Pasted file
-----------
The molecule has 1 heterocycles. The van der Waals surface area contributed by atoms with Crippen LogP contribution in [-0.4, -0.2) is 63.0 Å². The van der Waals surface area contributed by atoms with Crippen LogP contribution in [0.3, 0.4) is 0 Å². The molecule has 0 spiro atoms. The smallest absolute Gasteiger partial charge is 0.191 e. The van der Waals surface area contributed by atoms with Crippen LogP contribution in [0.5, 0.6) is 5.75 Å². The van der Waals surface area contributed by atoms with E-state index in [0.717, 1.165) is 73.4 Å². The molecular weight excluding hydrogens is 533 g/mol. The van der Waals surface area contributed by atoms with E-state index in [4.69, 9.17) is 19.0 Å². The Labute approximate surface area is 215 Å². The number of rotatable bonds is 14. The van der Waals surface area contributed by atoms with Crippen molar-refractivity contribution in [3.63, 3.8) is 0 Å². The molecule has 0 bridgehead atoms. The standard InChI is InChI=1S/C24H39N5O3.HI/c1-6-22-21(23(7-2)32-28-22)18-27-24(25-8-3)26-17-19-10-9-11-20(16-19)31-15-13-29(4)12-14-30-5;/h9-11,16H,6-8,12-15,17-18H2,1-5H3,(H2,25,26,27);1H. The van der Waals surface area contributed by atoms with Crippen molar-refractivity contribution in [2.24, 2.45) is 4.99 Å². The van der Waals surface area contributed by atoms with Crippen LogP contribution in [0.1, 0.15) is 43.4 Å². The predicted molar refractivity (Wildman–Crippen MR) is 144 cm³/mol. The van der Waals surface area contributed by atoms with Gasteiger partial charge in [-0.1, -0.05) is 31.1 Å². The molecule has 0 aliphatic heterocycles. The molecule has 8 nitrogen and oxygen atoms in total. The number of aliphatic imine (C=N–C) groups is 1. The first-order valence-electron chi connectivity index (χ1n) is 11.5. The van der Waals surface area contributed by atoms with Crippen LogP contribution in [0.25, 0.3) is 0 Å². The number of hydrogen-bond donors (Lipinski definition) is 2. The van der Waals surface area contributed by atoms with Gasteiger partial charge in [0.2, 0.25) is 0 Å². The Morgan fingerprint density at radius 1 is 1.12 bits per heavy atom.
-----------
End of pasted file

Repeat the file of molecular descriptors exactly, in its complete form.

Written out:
The molecule has 1 heterocycles. The van der Waals surface area contributed by atoms with Crippen LogP contribution in [-0.4, -0.2) is 63.0 Å². The van der Waals surface area contributed by atoms with Crippen LogP contribution in [0.3, 0.4) is 0 Å². The molecule has 0 spiro atoms. The smallest absolute Gasteiger partial charge is 0.191 e. The van der Waals surface area contributed by atoms with Crippen LogP contribution in [0.5, 0.6) is 5.75 Å². The van der Waals surface area contributed by atoms with E-state index in [0.717, 1.165) is 73.4 Å². The molecular weight excluding hydrogens is 533 g/mol. The van der Waals surface area contributed by atoms with E-state index in [4.69, 9.17) is 19.0 Å². The Labute approximate surface area is 215 Å². The number of rotatable bonds is 14. The van der Waals surface area contributed by atoms with Crippen molar-refractivity contribution in [3.63, 3.8) is 0 Å². The molecule has 0 bridgehead atoms. The standard InChI is InChI=1S/C24H39N5O3.HI/c1-6-22-21(23(7-2)32-28-22)18-27-24(25-8-3)26-17-19-10-9-11-20(16-19)31-15-13-29(4)12-14-30-5;/h9-11,16H,6-8,12-15,17-18H2,1-5H3,(H2,25,26,27);1H. The van der Waals surface area contributed by atoms with Crippen molar-refractivity contribution in [2.24, 2.45) is 4.99 Å². The van der Waals surface area contributed by atoms with Crippen LogP contribution in [0.1, 0.15) is 43.4 Å². The predicted molar refractivity (Wildman–Crippen MR) is 144 cm³/mol. The van der Waals surface area contributed by atoms with Gasteiger partial charge in [-0.1, -0.05) is 31.1 Å². The molecule has 0 aliphatic heterocycles. The molecule has 8 nitrogen and oxygen atoms in total. The number of aliphatic imine (C=N–C) groups is 1. The first-order valence-electron chi connectivity index (χ1n) is 11.5. The van der Waals surface area contributed by atoms with Crippen LogP contribution in [0.25, 0.3) is 0 Å². The number of hydrogen-bond donors (Lipinski definition) is 2. The van der Waals surface area contributed by atoms with Gasteiger partial charge in [0.2, 0.25) is 0 Å². The Morgan fingerprint density at radius 1 is 1.12 bits per heavy atom.